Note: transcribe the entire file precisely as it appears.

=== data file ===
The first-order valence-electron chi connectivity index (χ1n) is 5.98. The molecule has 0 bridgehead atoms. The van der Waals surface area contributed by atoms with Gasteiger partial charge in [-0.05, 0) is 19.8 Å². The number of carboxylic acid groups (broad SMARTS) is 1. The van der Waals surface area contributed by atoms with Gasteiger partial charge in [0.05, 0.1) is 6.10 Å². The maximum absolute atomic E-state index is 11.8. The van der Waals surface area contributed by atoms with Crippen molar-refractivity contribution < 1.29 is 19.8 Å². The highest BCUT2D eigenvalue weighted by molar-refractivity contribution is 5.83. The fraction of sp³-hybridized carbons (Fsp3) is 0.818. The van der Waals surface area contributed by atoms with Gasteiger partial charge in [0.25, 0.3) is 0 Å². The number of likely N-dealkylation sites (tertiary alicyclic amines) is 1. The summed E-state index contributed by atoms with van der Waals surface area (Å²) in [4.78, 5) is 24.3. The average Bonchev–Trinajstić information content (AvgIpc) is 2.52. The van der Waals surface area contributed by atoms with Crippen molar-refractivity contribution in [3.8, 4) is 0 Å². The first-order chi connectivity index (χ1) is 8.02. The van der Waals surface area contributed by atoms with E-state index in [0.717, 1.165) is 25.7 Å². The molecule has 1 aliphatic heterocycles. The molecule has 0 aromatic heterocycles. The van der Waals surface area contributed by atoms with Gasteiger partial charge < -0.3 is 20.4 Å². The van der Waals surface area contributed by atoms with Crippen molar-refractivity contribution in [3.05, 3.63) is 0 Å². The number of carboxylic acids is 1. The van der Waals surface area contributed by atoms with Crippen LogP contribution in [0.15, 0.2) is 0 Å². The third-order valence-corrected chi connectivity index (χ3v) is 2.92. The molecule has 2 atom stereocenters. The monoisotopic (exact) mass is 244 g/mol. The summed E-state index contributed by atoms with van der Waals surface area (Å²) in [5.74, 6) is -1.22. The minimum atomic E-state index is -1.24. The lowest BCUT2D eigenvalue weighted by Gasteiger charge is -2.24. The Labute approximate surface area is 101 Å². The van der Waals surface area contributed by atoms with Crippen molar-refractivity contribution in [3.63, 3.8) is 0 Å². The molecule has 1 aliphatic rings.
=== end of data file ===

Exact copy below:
The first-order valence-electron chi connectivity index (χ1n) is 5.98. The molecule has 0 bridgehead atoms. The van der Waals surface area contributed by atoms with Gasteiger partial charge in [-0.05, 0) is 19.8 Å². The number of carboxylic acid groups (broad SMARTS) is 1. The van der Waals surface area contributed by atoms with Gasteiger partial charge in [0.05, 0.1) is 6.10 Å². The maximum absolute atomic E-state index is 11.8. The van der Waals surface area contributed by atoms with Crippen molar-refractivity contribution < 1.29 is 19.8 Å². The highest BCUT2D eigenvalue weighted by molar-refractivity contribution is 5.83. The fraction of sp³-hybridized carbons (Fsp3) is 0.818. The van der Waals surface area contributed by atoms with Gasteiger partial charge in [0.25, 0.3) is 0 Å². The number of likely N-dealkylation sites (tertiary alicyclic amines) is 1. The summed E-state index contributed by atoms with van der Waals surface area (Å²) in [4.78, 5) is 24.3. The average Bonchev–Trinajstić information content (AvgIpc) is 2.52. The van der Waals surface area contributed by atoms with Crippen molar-refractivity contribution in [3.8, 4) is 0 Å². The first-order chi connectivity index (χ1) is 8.02. The van der Waals surface area contributed by atoms with E-state index in [0.717, 1.165) is 25.7 Å². The molecule has 1 aliphatic heterocycles. The molecule has 0 aromatic heterocycles. The van der Waals surface area contributed by atoms with Gasteiger partial charge < -0.3 is 20.4 Å². The van der Waals surface area contributed by atoms with Crippen molar-refractivity contribution in [3.05, 3.63) is 0 Å². The number of carboxylic acids is 1. The van der Waals surface area contributed by atoms with Crippen LogP contribution in [0.15, 0.2) is 0 Å². The third-order valence-corrected chi connectivity index (χ3v) is 2.92. The molecule has 2 atom stereocenters. The monoisotopic (exact) mass is 244 g/mol. The summed E-state index contributed by atoms with van der Waals surface area (Å²) in [5.74, 6) is -1.22. The minimum atomic E-state index is -1.24. The lowest BCUT2D eigenvalue weighted by Gasteiger charge is -2.24. The Labute approximate surface area is 101 Å². The van der Waals surface area contributed by atoms with Crippen molar-refractivity contribution in [3.63, 3.8) is 0 Å². The molecule has 1 aliphatic rings.